Walking is a form of activity that most of us engage in daily. In addition to being an activity of normal daily living, it is also a good form of exercise. It is best thought of as a low intensity activity. It is generally safe, produces little injury, and is inexpensive. It suffers a bit from being such a natural and uncomplicated form of exercise that many doubt the benefits that it confers. There are significant benefits. Careful medical studies carried out over a decade have confirmed the health benefits of walking as exercise.
Generally significant walkers (those that walk a mile or more daily) have half the mortality rate measured as deaths per year of individuals with only limited walking. The benefits seem to correlate best with the distance walked rather than the speed or effort expended in walking. There can be little question that walking is beneficial exercise.
Important Points in Application
Who can benefit from walking? Anyone except, perhaps, individuals who for medical reasons have had to limit their exercise. There are a few individuals who because of illness have had their exercise limited and rest prescribed. Patients with heart failure often fall into that category. There are also some patients who must restrict walking because of potential damage to weightbearing joints or because of inflammation in the legs. Patients with infections involving the joints or legs are examples. Most patients who can walk safely can exercise safely by walking. If you have any questions about the safety of walking as exercise, discuss them with your physician.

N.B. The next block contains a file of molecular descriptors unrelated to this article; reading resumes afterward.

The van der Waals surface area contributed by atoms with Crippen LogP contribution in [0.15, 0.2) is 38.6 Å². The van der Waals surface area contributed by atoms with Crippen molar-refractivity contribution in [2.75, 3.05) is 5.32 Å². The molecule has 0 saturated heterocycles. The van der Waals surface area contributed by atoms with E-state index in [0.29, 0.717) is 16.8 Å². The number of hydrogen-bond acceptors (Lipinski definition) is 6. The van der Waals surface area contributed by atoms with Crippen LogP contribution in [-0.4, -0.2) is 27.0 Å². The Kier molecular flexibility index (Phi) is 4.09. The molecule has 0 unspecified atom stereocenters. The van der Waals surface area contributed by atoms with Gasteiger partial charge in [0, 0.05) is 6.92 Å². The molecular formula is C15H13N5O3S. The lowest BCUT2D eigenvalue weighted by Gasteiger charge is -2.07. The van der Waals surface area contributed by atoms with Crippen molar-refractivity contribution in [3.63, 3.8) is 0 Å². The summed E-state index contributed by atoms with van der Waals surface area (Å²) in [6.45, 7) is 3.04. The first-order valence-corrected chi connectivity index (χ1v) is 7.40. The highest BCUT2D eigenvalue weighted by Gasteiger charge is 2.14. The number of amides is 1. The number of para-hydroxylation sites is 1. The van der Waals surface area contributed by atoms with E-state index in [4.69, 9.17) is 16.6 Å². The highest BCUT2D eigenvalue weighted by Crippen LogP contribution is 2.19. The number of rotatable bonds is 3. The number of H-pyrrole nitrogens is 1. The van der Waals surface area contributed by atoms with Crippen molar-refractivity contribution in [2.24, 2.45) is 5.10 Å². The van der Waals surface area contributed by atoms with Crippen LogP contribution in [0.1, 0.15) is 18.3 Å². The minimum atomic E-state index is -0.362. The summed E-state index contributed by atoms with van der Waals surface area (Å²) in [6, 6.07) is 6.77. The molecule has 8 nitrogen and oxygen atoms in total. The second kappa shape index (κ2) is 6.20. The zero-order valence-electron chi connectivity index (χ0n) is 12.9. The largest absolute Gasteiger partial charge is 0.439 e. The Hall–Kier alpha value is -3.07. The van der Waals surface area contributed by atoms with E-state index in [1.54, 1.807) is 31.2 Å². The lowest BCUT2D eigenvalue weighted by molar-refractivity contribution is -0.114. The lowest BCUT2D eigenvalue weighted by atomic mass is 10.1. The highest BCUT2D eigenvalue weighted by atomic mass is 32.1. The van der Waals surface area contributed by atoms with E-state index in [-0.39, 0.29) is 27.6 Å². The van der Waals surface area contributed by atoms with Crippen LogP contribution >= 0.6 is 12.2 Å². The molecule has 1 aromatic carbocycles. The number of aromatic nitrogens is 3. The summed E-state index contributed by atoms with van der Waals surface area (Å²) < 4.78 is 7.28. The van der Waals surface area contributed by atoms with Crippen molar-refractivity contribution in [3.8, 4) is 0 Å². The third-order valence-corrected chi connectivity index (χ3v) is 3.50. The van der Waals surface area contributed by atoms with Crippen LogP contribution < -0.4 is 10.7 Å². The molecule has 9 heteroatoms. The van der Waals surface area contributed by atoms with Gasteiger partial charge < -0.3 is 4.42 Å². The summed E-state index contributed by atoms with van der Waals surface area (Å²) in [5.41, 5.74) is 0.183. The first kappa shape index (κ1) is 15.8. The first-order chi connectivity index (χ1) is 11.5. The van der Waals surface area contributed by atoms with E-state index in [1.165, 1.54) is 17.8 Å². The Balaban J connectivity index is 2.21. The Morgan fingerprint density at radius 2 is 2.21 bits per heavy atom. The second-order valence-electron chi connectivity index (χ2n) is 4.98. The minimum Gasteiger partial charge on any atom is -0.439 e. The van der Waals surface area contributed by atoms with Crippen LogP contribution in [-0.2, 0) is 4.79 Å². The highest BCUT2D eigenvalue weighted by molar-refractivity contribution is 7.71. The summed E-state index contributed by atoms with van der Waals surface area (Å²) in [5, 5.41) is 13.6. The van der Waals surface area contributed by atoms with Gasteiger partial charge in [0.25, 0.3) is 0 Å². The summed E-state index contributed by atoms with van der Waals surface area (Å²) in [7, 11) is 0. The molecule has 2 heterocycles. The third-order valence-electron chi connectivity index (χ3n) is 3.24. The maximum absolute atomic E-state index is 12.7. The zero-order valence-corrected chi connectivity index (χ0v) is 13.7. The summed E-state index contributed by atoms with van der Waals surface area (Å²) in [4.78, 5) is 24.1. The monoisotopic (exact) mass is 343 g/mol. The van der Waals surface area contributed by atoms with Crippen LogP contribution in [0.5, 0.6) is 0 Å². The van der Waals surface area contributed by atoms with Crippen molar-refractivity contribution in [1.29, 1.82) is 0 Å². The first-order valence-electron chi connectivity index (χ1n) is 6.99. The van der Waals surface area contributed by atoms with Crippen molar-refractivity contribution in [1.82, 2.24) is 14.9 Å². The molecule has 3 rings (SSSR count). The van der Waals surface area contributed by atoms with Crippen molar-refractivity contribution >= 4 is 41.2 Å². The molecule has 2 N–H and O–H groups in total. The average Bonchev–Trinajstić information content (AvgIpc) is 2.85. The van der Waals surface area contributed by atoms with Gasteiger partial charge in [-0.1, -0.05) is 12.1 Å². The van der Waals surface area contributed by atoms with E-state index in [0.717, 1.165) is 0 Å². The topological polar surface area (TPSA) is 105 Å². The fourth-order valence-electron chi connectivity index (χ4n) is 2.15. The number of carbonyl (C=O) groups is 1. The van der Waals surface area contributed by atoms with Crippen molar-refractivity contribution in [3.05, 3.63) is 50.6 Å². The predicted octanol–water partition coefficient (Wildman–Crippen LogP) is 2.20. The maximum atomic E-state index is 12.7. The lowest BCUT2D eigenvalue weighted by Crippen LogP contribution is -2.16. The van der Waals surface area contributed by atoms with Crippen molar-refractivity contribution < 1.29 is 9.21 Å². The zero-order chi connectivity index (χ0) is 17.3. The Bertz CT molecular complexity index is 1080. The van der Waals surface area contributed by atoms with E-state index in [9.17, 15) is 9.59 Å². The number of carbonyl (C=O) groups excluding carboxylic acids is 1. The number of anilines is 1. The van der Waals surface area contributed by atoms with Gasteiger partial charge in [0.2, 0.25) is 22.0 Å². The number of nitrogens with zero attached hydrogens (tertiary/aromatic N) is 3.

How much walking should you do? Real benefit occurs when you walk more than one mile. It is unwise to walk so far that you become fatigued. Often there is a period of conditioning or training necessary when beginning any kind of exercise. You should also remember that the distance walked seems more important than the speed at which you walk. By walking slowly, it is often possible to achieve your target distance without unnecessary fatigue. It is both reasonable and effective to split your daily walk into two or more shorter walks that together achieve your goal.
It is unwise to walk so far or so rapidly that it causes symptoms. When walking is suggested by your physician as part of the treatment for an underlying medical condition, it is best initiated under the direction of a therapist.
- Walk in a safe environment.
- Dress appropriately for the season and the weather.
- Select well-fitting shoes. Shoes designed for walking not only protect your feet but also help to prevent falls.
Call Our Office If ...
- You wish to begin a program of walking as exercise but are concerned about the possible effects on your health.